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Invisibility cloaks, which used to be confined to the realm of fiction, have now been turned into a scientific reality thanks to the enabling theoretical tools of transformation optics and conformal mapping. Inspired by those theoretical works, the experimental realization of electromagnetic invisibility cloaks has been reported at various electromagnetic frequencies. All the invisibility cloaks demonstrated thus far, however, have relied on nano- or micro-fabricated artificial composite materials with spatially varying electromagnetic properties, which limit the size of the cloaked region to a few wavelengths. Here, we report the first realization of a macroscopic volumetric invisibility cloak constructed from natural birefringent crystals. The cloak operates at visible frequencies and is capable of hiding, for a specific light polarization, three-dimensional objects of the scale of centimetres and millimetres. Our work opens avenues for future applications with macroscopic cloaking devices.
The pioneering theoretical works of Pendry and Leonhardt1,2, fulfilling 'invisibility cloaking', have inspired researchers around the world and have motivated many significant achievements3,4,5,6,7,8,9,10,11,12,13,14,15,16, including the demonstration of invisibility cloaks at microwave3,4,5,6,7, terahertz8 and optical frequencies9,10,11,12. The invisibility-cloak design is enabled by transformation optics, using a coordinate transformation of the governing Maxwell's equations17,18. Such invariant transformations map a particular region in free space to a spatial domain, usually with position-dependent and anisotropic optical parameters. Notably, in 2003, Greenleaf et al.19 showed that a region in space could be rendered undetectable by electrical impedance tomography through invariant transformation of the Poisson's equation that describes the electrostatic potential.
Although the initial proposal for an invisibility cloak involves extreme values of material properties that normally require resonant structures leading to narrow-band operation1,3, a special type of cloaking scheme, the so-called 'carpet cloak', circumvents this issue by transforming a bulging reflecting surface into a flat one, hiding anything that is underneath the bulging surface from outside observers15. This carpet-cloaking scheme has enabled the experimental realization of cloaks at microwave, terahertz and even optical frequencies4,7,8,9,10,12. These demonstrations prove that broadband invisibility can be accomplished with realistic material properties. However, most of the invisibility cloaks demonstrated so far rely on spatially varying index profiles, which, in the optical regime, usually require nanofabrication processes (such as focus ion beam, electron-beam lithography and direct laser writing) to accurately define the patterns on the nanometre scale9,10,12. These time-consuming nanofabrication processes limit the size of the overall cloaked region to a few wavelengths.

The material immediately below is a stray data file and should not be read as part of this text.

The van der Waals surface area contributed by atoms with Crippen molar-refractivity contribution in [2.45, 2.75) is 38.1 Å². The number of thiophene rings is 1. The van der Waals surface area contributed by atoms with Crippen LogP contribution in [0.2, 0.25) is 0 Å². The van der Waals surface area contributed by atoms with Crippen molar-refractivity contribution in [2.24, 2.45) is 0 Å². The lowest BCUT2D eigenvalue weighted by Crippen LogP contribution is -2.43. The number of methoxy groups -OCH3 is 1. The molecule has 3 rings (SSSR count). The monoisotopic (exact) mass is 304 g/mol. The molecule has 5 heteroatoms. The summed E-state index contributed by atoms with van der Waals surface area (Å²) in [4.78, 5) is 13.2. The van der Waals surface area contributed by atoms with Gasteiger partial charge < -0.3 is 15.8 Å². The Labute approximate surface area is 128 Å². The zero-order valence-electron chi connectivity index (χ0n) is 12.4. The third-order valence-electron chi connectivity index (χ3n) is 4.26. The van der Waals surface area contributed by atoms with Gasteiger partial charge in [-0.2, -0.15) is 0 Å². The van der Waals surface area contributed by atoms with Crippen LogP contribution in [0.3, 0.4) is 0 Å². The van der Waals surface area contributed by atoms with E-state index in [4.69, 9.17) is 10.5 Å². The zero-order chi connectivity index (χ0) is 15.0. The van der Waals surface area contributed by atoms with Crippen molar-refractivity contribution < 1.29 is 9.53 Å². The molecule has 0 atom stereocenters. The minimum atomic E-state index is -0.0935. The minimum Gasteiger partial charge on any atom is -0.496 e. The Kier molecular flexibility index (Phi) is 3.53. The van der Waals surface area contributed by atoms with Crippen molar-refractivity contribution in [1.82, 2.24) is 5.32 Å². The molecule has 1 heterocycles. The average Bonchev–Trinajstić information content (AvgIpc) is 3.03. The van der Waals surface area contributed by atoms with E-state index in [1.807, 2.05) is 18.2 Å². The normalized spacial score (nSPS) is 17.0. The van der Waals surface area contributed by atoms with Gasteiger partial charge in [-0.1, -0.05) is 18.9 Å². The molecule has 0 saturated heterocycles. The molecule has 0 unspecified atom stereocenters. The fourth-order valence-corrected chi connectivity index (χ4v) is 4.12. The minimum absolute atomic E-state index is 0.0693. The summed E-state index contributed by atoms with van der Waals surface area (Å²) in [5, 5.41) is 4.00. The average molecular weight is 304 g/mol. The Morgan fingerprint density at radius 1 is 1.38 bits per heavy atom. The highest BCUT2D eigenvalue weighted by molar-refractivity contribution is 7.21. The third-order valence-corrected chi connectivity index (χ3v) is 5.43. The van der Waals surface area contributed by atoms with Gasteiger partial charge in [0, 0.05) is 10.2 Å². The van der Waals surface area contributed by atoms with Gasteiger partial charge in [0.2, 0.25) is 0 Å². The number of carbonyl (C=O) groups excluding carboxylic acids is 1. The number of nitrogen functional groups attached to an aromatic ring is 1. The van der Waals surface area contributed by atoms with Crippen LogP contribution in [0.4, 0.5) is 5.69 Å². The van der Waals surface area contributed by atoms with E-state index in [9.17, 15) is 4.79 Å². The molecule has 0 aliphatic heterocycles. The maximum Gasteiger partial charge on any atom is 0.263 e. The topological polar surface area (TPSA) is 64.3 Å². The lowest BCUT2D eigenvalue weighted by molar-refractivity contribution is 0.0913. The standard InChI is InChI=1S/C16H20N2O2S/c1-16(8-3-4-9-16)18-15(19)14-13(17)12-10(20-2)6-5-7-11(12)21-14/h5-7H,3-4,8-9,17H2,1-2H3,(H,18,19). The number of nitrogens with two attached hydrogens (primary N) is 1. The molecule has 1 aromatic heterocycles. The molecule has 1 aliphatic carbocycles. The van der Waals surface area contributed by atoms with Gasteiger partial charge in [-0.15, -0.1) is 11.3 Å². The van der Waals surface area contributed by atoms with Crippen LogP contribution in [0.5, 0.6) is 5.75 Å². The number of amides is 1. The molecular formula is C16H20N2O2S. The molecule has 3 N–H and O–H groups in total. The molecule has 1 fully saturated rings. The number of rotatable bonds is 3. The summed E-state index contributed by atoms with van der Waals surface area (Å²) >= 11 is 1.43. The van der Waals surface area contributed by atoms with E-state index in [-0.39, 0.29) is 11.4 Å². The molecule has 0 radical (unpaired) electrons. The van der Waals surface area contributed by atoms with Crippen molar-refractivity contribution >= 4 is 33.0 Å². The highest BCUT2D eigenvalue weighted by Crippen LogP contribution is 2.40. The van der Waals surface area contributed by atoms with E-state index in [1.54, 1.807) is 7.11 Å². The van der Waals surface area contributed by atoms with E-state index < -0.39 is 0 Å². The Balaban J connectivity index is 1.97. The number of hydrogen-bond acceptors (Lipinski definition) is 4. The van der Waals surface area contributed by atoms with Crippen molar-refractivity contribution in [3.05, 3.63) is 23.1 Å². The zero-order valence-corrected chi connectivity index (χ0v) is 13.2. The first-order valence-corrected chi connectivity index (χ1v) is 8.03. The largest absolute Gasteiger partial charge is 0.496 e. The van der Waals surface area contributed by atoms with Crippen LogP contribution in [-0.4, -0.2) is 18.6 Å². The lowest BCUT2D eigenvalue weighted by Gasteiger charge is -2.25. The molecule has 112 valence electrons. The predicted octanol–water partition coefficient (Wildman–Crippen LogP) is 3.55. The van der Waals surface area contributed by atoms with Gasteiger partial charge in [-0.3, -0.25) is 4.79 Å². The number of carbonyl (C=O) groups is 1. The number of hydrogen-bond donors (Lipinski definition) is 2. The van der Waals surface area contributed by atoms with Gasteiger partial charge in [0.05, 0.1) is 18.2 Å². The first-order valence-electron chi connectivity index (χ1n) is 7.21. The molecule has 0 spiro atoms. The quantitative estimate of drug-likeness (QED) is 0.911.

In this article, we report the first demonstration of a macroscopic volumetric cloaking device operating at visible frequencies, which can conceal objects of sizes of at least 3 orders of magnitude larger than the wavelength of light in all three dimensions, and works for a specific polarization of the incident light. The cloaking design uses birefringence in a natural crystal calcite, thus eliminating the necessity of time-consuming nanofabrication processes and enabling the realization of cloaking at macroscopic scales. The cloaking effect was directly observed for red and green laser beams and incoherent white light without resorting to use of a microscope. The demonstration of a macroscopic invisibility-cloak paves the way for future applications of invisibility cloaking.
The cloak is based on a recent theoretical work20 that indicates that a carpet cloak can be achieved with spatially homogeneous anisotropic dielectric materials. A schematic of the triangular cloaking design is shown in Figure 1, where a virtual space with a triangular cross-section of height H2 and filled with an isotropic material of permittivity and μ (μ=1; blue region in Fig. 1a) is mapped to a quadrilateral region in the physical space with anisotropic electromagnetic properties ′ and μ′ (brown region in Fig. 1b). Thus, the cloaked region is defined by the small grey triangle of height H1 and half-width d. Mathematically, the transformation is defined by
where (x′, y′, z′) and (x, y, z) correspond to the coordinates of the physical space and virtual space, respectively. Applying this coordinate transformation to Maxwell's equations, we obtain the corresponding electromagnetic parameters of the quadrilateral cloaking region:
It is worth noticing from equations (2) and (3) that materials with spatially invariant optical properties can fulfil the requirement for this triangular cloak, in contrast to all other cloaks demonstrated to date. An ideal cloak requires both the electric permittivity and magnetic permeability to be anisotropic. On the other hand, it has been shown that a reduced cloaking scheme, namely one that works for a specific polarization, can eliminate the necessity to engineer both the permittivity and permeability3,13. Specifically, considering the case where light with transverse-magnetic (TM)-field polarization is incident in the x–y plane, the relevant optical parameters would be x−y (tensor of permittivity in the x−y plane) and μz, and as far as the trajectory of the light is concerned, the electromagnetic parameters can be simplified as (see Methods for the derivation)
Thus, the reduced cloaking design described by equations (4) and (5) can be realized using natural anisotropic materials (such as calcite and calomel), which are readily available in macroscopic sizes.
Here, the macroscopic invisibility cloak is designed using two calcite prisms glued together with the protruding bottom surface of the cloak serving as a deformed mirror, as shown in Figure 1c. Calcite is a uniaxial birefringent crystal with refractive indices of ordinary (no) and extraordinary light (ne) of ~1.66 and 1.49, respectively, at a wavelength of 590 nm. To meet the transformation requirement described by equation (4), the optical axis of calcite prisms forms an angle γ with the y axis, and the relation between the geometrical parameters of the cloak, the optical axis orientation γ and the permittivity of the virtual space, , is given as follows: